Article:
A strong social support system can play a large role in how people diagnosed with cancer manage the disease. Those with emotionally satisfying relationships may have prolonged life expectancy or even ward off a relapse of cancer later on.
The study was conducted by Vanderbilt University Medical Center and the Shanghai Institute of Preventative Medicine over the last eight years. Researchers worked with patients enrolled in the Shanghai Breast Cancer Survivor Study who completed a quality of life survey after six months of being diagnosed with cancer. The majority of patients completed a follow-up survey 30 months later. Responses on different physical issues were calculated into a general quality of life score.
Roughly five years later, researchers documented participants who had cancer recurrences or had died from the disease. Compared to women with low scores, women who had the highest quality of life score had a 48 percent reduction in another cancer occurrence and a 38 percent reduction in the risk of death.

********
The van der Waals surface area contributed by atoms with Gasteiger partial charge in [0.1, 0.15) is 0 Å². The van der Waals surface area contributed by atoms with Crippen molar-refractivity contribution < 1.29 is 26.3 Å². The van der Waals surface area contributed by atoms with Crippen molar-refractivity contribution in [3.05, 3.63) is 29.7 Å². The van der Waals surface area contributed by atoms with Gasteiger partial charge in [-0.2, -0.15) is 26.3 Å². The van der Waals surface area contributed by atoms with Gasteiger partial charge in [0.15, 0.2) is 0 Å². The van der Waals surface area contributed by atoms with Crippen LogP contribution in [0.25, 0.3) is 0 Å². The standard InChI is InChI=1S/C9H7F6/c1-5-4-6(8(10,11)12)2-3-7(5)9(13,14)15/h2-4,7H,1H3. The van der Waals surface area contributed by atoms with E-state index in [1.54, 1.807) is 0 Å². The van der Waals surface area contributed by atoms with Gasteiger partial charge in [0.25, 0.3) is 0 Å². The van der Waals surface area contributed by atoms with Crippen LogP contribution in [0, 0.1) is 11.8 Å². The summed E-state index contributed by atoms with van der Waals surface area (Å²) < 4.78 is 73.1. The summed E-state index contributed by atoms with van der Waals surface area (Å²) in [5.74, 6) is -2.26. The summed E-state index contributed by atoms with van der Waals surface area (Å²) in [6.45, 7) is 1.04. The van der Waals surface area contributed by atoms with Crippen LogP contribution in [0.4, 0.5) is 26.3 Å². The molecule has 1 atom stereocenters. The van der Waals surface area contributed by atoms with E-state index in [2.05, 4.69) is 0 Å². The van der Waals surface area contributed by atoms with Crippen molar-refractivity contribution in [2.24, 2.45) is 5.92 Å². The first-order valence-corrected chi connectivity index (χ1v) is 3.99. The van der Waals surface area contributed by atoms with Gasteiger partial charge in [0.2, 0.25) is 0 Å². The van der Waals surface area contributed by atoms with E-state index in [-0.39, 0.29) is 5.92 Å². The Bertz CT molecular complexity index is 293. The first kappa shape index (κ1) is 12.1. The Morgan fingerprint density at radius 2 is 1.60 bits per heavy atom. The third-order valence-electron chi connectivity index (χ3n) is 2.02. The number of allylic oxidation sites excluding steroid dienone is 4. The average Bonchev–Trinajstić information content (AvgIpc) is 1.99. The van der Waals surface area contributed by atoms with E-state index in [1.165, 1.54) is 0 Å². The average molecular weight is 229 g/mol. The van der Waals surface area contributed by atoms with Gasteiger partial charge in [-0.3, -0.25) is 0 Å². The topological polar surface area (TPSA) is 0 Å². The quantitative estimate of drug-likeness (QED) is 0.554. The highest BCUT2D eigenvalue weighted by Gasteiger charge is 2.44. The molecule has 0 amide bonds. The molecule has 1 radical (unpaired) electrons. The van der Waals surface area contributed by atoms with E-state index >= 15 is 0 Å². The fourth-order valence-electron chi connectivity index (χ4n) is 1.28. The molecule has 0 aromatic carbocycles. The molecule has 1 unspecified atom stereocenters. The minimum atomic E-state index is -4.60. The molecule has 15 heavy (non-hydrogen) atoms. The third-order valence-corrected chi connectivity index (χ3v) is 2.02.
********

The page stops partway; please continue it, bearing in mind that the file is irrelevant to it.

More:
The findings of the study indicate that strong emotional and social support early after a diagnosis of breast cancer can be a strong ally in a woman or man's fight with the disease. Oncologists and therapists can use these study results to help develop a support network for breast cancer patients as part of the course of treatment for the disease. Such social support is especially important in the first year after a cancer diagnosis. Marital satisfaction is also a key factor in the quality of life a person with breast cancer may have.
Should a person be diagnosed with breast cancer, there are a number of things he or she can do to improve the support network.
* Spend considerable time talking and sharing moments with your spouse and children.
* Surround yourself with positive minded people.
* Connect with breast cancer survivors through a local organization in the community or online.
* Participate in events designed to raise money and awareness for the fight against breast cancer.
* Accept help and support from others when it is needed.
* Consider psychological counseling if an added boost is needed.
* Share your experiences with others who may be in similar situations.
* Volunteer your time doing something that has nothing to do with the disease, like a club or activity.